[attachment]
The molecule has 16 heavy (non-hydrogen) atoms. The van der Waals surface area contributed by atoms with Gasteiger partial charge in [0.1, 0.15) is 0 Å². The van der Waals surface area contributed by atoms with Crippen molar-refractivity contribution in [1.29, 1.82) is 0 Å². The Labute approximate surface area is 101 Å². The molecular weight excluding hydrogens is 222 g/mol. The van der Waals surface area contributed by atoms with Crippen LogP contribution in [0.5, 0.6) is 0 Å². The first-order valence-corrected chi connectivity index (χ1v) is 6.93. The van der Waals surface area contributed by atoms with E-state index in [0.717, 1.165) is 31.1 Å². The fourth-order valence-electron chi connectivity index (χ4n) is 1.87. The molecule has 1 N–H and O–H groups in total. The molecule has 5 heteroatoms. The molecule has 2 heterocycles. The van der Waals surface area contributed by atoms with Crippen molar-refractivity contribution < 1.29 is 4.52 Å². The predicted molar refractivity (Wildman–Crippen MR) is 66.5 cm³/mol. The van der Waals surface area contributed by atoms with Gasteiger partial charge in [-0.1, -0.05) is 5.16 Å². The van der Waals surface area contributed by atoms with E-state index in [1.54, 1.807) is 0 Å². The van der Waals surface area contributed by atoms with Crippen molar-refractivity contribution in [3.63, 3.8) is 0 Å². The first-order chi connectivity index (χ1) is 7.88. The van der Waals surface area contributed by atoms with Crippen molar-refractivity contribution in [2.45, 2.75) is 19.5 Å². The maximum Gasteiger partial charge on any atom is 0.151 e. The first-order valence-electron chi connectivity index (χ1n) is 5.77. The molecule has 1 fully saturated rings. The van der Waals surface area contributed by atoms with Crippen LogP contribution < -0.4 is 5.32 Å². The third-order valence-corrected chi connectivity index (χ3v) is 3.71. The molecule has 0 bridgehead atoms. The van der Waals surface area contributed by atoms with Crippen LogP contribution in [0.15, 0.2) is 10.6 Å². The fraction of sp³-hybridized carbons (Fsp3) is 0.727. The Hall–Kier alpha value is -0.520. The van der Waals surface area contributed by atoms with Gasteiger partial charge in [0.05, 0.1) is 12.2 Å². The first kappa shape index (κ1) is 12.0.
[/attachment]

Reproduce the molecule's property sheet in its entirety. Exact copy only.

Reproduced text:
The molecule has 16 heavy (non-hydrogen) atoms. The van der Waals surface area contributed by atoms with Gasteiger partial charge in [0.1, 0.15) is 0 Å². The van der Waals surface area contributed by atoms with Crippen molar-refractivity contribution in [1.29, 1.82) is 0 Å². The Labute approximate surface area is 101 Å². The molecular weight excluding hydrogens is 222 g/mol. The van der Waals surface area contributed by atoms with Crippen LogP contribution in [0.5, 0.6) is 0 Å². The first-order valence-corrected chi connectivity index (χ1v) is 6.93. The van der Waals surface area contributed by atoms with E-state index in [0.717, 1.165) is 31.1 Å². The fourth-order valence-electron chi connectivity index (χ4n) is 1.87. The molecule has 1 N–H and O–H groups in total. The molecule has 5 heteroatoms. The molecule has 2 heterocycles. The van der Waals surface area contributed by atoms with Crippen molar-refractivity contribution < 1.29 is 4.52 Å². The predicted molar refractivity (Wildman–Crippen MR) is 66.5 cm³/mol. The van der Waals surface area contributed by atoms with Gasteiger partial charge in [-0.1, -0.05) is 5.16 Å². The van der Waals surface area contributed by atoms with E-state index in [1.54, 1.807) is 0 Å². The van der Waals surface area contributed by atoms with Crippen molar-refractivity contribution in [3.63, 3.8) is 0 Å². The first-order chi connectivity index (χ1) is 7.88. The van der Waals surface area contributed by atoms with Crippen molar-refractivity contribution in [2.45, 2.75) is 19.5 Å². The maximum Gasteiger partial charge on any atom is 0.151 e. The first-order valence-electron chi connectivity index (χ1n) is 5.77. The molecule has 1 fully saturated rings. The van der Waals surface area contributed by atoms with Crippen LogP contribution < -0.4 is 5.32 Å². The third-order valence-corrected chi connectivity index (χ3v) is 3.71. The molecule has 0 bridgehead atoms. The van der Waals surface area contributed by atoms with Crippen LogP contribution in [0.15, 0.2) is 10.6 Å². The fraction of sp³-hybridized carbons (Fsp3) is 0.727. The Hall–Kier alpha value is -0.520. The van der Waals surface area contributed by atoms with Gasteiger partial charge in [0.05, 0.1) is 12.2 Å². The first kappa shape index (κ1) is 12.0.